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Twelve years ago this month, in March 2003, ESA inaugurated a new deep-space ground tracking station 8 km south of the town of New Norcia, which is about 150 km north of Perth, in Western Australia.
The large, 35 m-diameter antenna was completed in 2002, and engineers conducted pointing tests using NASA’s Stardust mission in the lead up to operational readiness. It entered service as the first of the Agency’s three deep-space ground tracking stations in March 2003, and has been used for communications with Mars Express, Rosetta, Venus Express and Gaia, among other ESA and partner agency missions.
The mechanical movable structure weighs 580 tonnes. Engineers can point it with a speed of 1 degree per second in both horizontal and vertical axes. Its control system provides extremely high pointing accuracy under the site’s difficult environmental, wind and temperature conditions.
In 2005 and 2012, ESA inaugurated two more deep-space stations, at Cebreros in Spain and Malargüe in Argentina, providing global, 360° coverage, 24 hours per day.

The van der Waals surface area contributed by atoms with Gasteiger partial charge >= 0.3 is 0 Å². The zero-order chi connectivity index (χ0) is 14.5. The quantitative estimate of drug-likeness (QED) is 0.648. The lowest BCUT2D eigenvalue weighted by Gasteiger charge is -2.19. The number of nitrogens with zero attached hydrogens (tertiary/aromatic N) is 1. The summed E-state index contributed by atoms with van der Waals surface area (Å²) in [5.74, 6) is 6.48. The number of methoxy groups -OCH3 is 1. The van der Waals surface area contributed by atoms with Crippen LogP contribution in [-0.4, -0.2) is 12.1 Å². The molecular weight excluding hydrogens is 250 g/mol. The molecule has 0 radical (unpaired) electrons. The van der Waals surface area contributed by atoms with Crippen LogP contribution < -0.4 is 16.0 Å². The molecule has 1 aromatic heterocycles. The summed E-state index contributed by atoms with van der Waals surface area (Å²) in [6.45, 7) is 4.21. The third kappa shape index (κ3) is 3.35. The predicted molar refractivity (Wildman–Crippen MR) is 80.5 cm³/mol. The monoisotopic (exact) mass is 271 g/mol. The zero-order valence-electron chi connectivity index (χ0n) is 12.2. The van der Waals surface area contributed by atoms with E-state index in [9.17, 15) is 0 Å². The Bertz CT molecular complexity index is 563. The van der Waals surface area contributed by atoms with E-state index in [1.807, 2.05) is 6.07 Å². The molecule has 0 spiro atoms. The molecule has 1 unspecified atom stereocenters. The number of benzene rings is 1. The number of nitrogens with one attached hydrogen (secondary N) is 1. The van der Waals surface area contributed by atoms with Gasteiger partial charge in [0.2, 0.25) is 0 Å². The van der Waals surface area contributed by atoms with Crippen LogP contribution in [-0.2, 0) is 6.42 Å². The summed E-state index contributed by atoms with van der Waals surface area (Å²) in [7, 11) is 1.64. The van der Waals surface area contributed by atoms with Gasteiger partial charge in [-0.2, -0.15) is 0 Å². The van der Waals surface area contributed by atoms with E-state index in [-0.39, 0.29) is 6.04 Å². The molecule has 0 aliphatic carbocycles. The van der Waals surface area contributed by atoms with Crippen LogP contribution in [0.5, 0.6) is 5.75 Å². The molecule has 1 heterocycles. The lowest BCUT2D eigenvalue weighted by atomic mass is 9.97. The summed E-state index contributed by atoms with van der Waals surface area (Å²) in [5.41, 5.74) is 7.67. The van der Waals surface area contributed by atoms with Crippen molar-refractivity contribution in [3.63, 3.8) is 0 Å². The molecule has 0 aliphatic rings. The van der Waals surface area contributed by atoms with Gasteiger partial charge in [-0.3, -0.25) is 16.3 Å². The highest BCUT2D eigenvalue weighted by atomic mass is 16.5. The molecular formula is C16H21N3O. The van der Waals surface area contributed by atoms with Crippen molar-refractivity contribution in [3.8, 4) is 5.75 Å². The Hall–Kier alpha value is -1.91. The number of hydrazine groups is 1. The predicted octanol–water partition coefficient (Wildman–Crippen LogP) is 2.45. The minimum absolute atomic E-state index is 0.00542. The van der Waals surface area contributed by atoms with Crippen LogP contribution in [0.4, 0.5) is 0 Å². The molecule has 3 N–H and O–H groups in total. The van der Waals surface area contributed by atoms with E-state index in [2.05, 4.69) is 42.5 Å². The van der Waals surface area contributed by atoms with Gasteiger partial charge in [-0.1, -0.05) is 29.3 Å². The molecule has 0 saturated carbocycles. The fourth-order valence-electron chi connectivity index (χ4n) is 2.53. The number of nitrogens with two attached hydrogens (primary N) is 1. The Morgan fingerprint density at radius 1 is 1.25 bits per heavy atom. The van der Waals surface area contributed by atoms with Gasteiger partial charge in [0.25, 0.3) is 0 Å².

Like the other two, the New Norcia antenna is one of the largest in the world for spacecraft tracking and control. It is essential for high-performance communications with spacecraft deep in our Solar System and in highly elliptical orbits that take them far from Earth.
The three stations are part of the Agency’s Estrack tracking station network, a worldwide network linking satellites in orbit and ESA’s Space Operations Centre, ESOC, in Darmstadt, Germany.
The essential task of all ESA tracking stations is to communicate with our missions wherever they go, uplinking commands and downlinking scientific data and spacecraft status information. Estrack stations also gather ‘radiometric’ data to help mission controllers know the location, trajectory and velocity of their spacecraft.
In 2015, Estrack celebrates its 40th anniversary, marking four decades since the 1975 decision to start providing tracking services for ESA missions using an antenna at Villafranca, Spain.